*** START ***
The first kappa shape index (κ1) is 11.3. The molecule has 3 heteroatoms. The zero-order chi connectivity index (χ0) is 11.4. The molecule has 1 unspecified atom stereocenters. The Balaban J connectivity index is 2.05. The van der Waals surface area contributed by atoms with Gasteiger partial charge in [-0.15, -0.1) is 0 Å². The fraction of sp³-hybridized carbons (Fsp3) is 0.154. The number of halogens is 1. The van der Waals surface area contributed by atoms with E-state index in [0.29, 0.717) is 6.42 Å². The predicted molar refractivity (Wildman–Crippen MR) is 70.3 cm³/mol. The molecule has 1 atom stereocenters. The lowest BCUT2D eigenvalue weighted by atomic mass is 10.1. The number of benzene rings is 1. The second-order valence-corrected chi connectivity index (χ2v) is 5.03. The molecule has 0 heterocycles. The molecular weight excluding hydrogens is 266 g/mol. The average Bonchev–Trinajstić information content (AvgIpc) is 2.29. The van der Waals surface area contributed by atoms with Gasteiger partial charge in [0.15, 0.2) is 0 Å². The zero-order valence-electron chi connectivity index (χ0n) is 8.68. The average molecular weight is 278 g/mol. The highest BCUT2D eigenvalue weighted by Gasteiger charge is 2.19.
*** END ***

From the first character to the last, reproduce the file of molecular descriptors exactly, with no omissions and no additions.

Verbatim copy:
The first kappa shape index (κ1) is 11.3. The molecule has 3 heteroatoms. The zero-order chi connectivity index (χ0) is 11.4. The molecule has 1 unspecified atom stereocenters. The Balaban J connectivity index is 2.05. The van der Waals surface area contributed by atoms with Gasteiger partial charge in [-0.15, -0.1) is 0 Å². The fraction of sp³-hybridized carbons (Fsp3) is 0.154. The number of halogens is 1. The van der Waals surface area contributed by atoms with E-state index in [0.29, 0.717) is 6.42 Å². The predicted molar refractivity (Wildman–Crippen MR) is 70.3 cm³/mol. The molecule has 1 atom stereocenters. The lowest BCUT2D eigenvalue weighted by atomic mass is 10.1. The number of benzene rings is 1. The second-order valence-corrected chi connectivity index (χ2v) is 5.03. The molecule has 0 heterocycles. The molecular weight excluding hydrogens is 266 g/mol. The average Bonchev–Trinajstić information content (AvgIpc) is 2.29. The van der Waals surface area contributed by atoms with Gasteiger partial charge in [0.15, 0.2) is 0 Å². The zero-order valence-electron chi connectivity index (χ0n) is 8.68. The average molecular weight is 278 g/mol. The highest BCUT2D eigenvalue weighted by Gasteiger charge is 2.19.